Fitness-tech company Peloton Interactive’s stock traded 6.5% lower in early market trading Tuesday after the company announced its results for the first quarter of fiscal 2020. Peloton reported sales of $228 million and an EPS of -$1.29.

Following the release of its IPO in late September, analysts expected Peloton’s sales to be $196.86 million with an EPS of -$0.4 for the first quarter, and while the company easily beat the top-line estimate, it strayed from the earnings forecast by a huge margin. In the December quarter, the company anticipated sales between $410 million and $420 million, which was considerably more than analysts’ estimates of $384.26 million. In fiscal 2020, Peloton expects sales between $1.45 billion and $1.5 billion, which is also above analysts’ consensus estimates of $1.35 billion.

Connected fitness subscribers (defined as members with paid subscriptions) more than doubled, reaching 560,000 from a year ago. And although the fitness company’s first fiscal quarter earnings largely beat analyst expectations, its losses were heavier than expected.

Investors were unimpressed with the results, sending shares sharply lower in early trade on Tuesday.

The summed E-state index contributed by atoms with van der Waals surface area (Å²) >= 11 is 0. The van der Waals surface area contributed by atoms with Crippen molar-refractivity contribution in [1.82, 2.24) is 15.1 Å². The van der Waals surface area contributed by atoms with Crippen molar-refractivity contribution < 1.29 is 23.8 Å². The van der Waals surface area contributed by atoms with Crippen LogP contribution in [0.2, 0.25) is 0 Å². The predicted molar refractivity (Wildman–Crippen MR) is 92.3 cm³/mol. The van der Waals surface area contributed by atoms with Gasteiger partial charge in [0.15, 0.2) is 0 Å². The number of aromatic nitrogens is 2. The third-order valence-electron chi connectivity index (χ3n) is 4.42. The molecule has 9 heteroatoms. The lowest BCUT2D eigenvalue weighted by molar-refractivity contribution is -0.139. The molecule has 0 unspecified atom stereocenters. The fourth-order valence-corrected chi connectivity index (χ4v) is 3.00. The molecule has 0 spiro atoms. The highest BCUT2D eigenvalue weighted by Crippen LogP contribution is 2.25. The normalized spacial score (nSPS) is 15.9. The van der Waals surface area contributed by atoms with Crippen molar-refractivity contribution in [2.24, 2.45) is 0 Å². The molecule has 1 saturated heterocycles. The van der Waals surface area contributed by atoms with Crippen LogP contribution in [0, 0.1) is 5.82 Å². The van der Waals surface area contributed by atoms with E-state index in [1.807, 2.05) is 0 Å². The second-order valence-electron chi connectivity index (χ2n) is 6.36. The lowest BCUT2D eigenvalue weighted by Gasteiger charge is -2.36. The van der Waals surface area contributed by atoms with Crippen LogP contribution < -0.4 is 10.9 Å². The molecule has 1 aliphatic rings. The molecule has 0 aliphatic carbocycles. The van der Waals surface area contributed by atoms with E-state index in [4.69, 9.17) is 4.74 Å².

Not Concerned With Investor Reaction

Meanwhile, management seemed surprised, but not particularly concerned with investor reaction.

“The stock going backwards is a bit of a head-scratcher, I’ve got to be totally honest with you,” co-founder and CEO John Foley said on “Squawk on the Street.”

“For us, profitability is a managed outcome,” CEO John Foley said on a call with analysts. “We’ve said this before—our bike business is profitable, and because of our gorgeous unit economics … it will continue to be profitable.” And, what’s more, Foley declared, “If we pull back on growth we could be profitable tomorrow.”

Peloton is putting much of its focus on international expansion, new products, digital, new content and opening more studios around the world, Foley told analysts in Tuesday’s earnings call.

Related: Peloton IPO Begins Trading on Nasdaq at $29 a Share 

“We’re thinking long term,” he added. “What happened today, what happens tomorrow, isn’t something we’re focused on.”

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